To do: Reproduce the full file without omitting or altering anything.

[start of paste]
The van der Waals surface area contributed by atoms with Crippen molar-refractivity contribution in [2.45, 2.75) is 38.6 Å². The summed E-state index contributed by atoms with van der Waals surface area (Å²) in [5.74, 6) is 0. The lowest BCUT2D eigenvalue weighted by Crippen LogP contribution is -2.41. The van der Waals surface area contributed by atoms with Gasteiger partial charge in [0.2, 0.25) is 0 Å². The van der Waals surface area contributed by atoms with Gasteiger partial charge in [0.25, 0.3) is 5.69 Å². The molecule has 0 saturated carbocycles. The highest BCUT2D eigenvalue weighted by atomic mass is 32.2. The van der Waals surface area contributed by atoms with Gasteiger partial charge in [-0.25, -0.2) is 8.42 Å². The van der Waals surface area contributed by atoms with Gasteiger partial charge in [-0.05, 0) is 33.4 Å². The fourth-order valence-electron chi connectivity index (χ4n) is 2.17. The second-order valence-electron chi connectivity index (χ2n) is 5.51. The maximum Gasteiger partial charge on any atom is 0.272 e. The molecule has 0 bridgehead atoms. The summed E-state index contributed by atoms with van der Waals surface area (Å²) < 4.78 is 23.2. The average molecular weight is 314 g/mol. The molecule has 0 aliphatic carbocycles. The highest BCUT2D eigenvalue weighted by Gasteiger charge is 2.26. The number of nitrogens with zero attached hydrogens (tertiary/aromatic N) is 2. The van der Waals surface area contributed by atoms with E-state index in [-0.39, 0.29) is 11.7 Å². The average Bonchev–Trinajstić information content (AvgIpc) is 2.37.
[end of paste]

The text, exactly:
The van der Waals surface area contributed by atoms with Crippen molar-refractivity contribution in [2.45, 2.75) is 38.6 Å². The summed E-state index contributed by atoms with van der Waals surface area (Å²) in [5.74, 6) is 0. The lowest BCUT2D eigenvalue weighted by Crippen LogP contribution is -2.41. The van der Waals surface area contributed by atoms with Gasteiger partial charge in [0.2, 0.25) is 0 Å². The van der Waals surface area contributed by atoms with Gasteiger partial charge in [0.25, 0.3) is 5.69 Å². The molecule has 0 saturated carbocycles. The highest BCUT2D eigenvalue weighted by atomic mass is 32.2. The van der Waals surface area contributed by atoms with Gasteiger partial charge in [-0.25, -0.2) is 8.42 Å². The van der Waals surface area contributed by atoms with Gasteiger partial charge in [-0.05, 0) is 33.4 Å². The fourth-order valence-electron chi connectivity index (χ4n) is 2.17. The second-order valence-electron chi connectivity index (χ2n) is 5.51. The maximum Gasteiger partial charge on any atom is 0.272 e. The molecule has 0 bridgehead atoms. The summed E-state index contributed by atoms with van der Waals surface area (Å²) < 4.78 is 23.2. The average molecular weight is 314 g/mol. The molecule has 0 aliphatic carbocycles. The highest BCUT2D eigenvalue weighted by Gasteiger charge is 2.26. The number of nitrogens with zero attached hydrogens (tertiary/aromatic N) is 2. The van der Waals surface area contributed by atoms with E-state index in [-0.39, 0.29) is 11.7 Å². The average Bonchev–Trinajstić information content (AvgIpc) is 2.37.